The N-methyl-d-aspartate (NMDA)–nitric oxide (NO)–cyclic guanosine 3′,5′-monophosphate (cGMP) pathway is potentially a central target for general anesthetics (1–3). The second messenger, cGMP, regulates a variety of cGMP-dependent kinases, ion channels, and phosphodiesterases, and hence may interact with other previously identified anesthetic targets.
Most volatile and IV anesthetics have been reported to affect this biochemical pathway, generally resulting in a decrease in cGMP concentrations in animal brains (4–7). Plasma cGMP can be measured in humans, and changes of plasma cGMP concentrations in relation to predicted plasma propofol concentrations have been reported during sedation in healthy adult volunteers (8). However, it is not clear whether this observation applies to different depths of general anesthesia and, particularly, to children.
This prospective, double-blind, clinical trial tests the hypothesis that an increase in measured plasma propofol concentration leads to a reduction in plasma cGMP during general anesthesia in children.
With Research Ethics Board approval and written parental consent, 18 healthy children aged 3–6 yr, ASA I or II were enrolled. All children were scheduled to undergo elective lower body urological or general surgical procedures. After inhaled induction of anesthesia with sevoflurane/nitrous oxide/oxygen, an indwelling cannula was inserted and a bolus of propofol 5 mg/kg and rocuronium 1 mg/kg was given to facilitate tracheal intubation. Intermittent positive pressure ventilation was used in all patients with an oxygen/air mixture (Fio2 = 0.3 with a peak airway pressure of 15 cm H2O limiting tidal volumes to 10 mL/kg) and the respiratory rate was adjusted to achieve an end expiratory CO2 concentration of 38–40 mm Hg. Caudal epidural analgesia was performed with 0.25% plain bupivacaine 1.0 mL/kg. Twenty minutes were allowed for the block to become effective. The block was assumed to be successful if, on skin incision, the heart rate and mean arterial blood pressure did not change more than 5% from baseline values obtained immediately before skin incision. Normovolemia and normothermia were maintained throughout the study period.
Sevoflurane and nitrous oxide were discontinued and anesthesia was maintained with a propofol infusion regimen of 30 mg · kg−1 · h−1 for the first 15 min, followed by 26 mg · kg−1 · h−1 for the next 15 min. The propofol infusion was subsequently reduced to 1 mL/h for 5 min, as IRB restrictions required the maintenance of a continuous infusion throughout the study period and was restarted at a rate of 11 mg · kg−1 · h−1 for 15 min. The propofol infusion was then again reduced to 1 mL/h for 5 min and resumed at a rate of 6 mg · kg−1 · h−1 for 15 min. This administration regimen was aimed at producing an estimated steady-state serum propofol concentration of initially 6, 3, and 1.5 μg/mL at the respective stages (9). Rescue anesthesia for light anesthesia was provided when necessary and resulted in the elimination of the patient from the study.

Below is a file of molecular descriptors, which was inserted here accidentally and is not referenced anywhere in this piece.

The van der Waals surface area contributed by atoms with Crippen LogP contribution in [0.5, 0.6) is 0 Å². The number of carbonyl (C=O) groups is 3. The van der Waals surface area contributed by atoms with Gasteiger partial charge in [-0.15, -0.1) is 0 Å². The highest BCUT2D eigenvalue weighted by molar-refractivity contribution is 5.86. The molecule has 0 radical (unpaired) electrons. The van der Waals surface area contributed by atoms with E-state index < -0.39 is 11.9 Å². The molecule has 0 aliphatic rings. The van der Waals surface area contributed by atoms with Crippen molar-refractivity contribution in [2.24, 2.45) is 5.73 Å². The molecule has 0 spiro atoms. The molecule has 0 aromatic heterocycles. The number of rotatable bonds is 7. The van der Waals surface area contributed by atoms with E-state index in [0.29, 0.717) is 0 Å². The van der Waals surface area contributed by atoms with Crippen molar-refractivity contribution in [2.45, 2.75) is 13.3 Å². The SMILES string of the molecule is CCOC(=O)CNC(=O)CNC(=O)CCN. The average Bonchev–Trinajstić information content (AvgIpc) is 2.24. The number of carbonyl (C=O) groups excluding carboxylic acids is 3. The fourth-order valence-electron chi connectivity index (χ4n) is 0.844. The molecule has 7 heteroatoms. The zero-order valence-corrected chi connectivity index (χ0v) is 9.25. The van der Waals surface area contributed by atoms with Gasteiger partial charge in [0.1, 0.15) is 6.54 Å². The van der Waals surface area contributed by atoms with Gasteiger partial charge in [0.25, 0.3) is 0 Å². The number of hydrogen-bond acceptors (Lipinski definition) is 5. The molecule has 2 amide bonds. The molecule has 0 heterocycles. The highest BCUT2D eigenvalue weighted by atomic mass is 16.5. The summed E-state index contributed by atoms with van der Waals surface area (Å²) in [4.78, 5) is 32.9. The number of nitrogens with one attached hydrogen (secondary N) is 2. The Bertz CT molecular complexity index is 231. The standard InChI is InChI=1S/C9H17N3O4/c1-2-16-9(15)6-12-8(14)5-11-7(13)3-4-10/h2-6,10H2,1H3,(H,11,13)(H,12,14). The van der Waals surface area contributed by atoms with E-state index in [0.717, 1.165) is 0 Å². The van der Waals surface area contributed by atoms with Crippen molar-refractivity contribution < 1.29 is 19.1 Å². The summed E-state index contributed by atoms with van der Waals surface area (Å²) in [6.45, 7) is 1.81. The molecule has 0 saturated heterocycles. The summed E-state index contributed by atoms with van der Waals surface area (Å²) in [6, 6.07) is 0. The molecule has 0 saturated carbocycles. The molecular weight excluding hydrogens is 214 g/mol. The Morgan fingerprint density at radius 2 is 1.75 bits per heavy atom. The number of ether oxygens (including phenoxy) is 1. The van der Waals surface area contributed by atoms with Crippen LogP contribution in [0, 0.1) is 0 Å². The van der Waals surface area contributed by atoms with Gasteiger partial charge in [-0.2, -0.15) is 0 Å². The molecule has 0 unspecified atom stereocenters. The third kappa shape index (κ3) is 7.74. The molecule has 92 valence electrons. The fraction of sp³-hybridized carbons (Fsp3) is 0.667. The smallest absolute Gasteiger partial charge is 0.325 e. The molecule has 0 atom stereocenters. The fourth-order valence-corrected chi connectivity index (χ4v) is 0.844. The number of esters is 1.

Samples for plasma cGMP and propofol concentrations were collected in an EDTA tube at the three estimated steady-state concentrations, stored on ice, spun 5 min at 2000g at 4°C within 30 min and stored at −80°C until analysis. Cyclic GMP concentrations were measured using an enzyme immunoassay system (Biotrak, APBiotech, Little Chalfont, UK). Plasma propofol concentrations were analyzed using high-performance liquid chromatography (10). Intra- and interassay variability was <10%.
The commercially available pediatric bispectral index (BIS) sensor (Aspect Medical Systems, Newton, MA) was placed on the patient’s forehead and connected to a BIS A-2000 monitor (Aspect Medical Systems) to obtain additional data for depth of anesthesia. BIS values were recorded at the time of blood sampling at the respective time points.
Data were analyzed using Friedman analysis of variance and Wilcoxon signed ranks test as appropriate. P < 0.05 was accepted as significant. The Pearson correlation coefficient was calculated to determine the relationship between cGMP and measured plasma propofol concentrations.
Eighteen patients were studied. The mean (±sd) age and weight were 55.9 ± 12.9 mo and 19.3 ± 6.5 kg, respectively. Sixteen of the 18 patients completed the whole study protocol; in two patients, BIS recording and plasma sampling could not be completed at the predicted 1.5 μg/mL predicted plasma propofol concentration because of earlier than expected termination of surgery. The BIS monitor malfunctioned in two patients and only plasma propofol and cGMP values were analyzed. Plasma sampling errors occurred (insufficient dead-space withdrawn) on six samples and were excluded from analysis. Plasma cGMP analysis did not work in one sample and was excluded from analysis.
Plasma cGMP and corresponding BIS values for the three predicted plasma propofol concentrations are given in Table 1. The plasma cGMP concentrations increased significantly at each predicted reduction in plasma propofol concentration (P < 0.0001).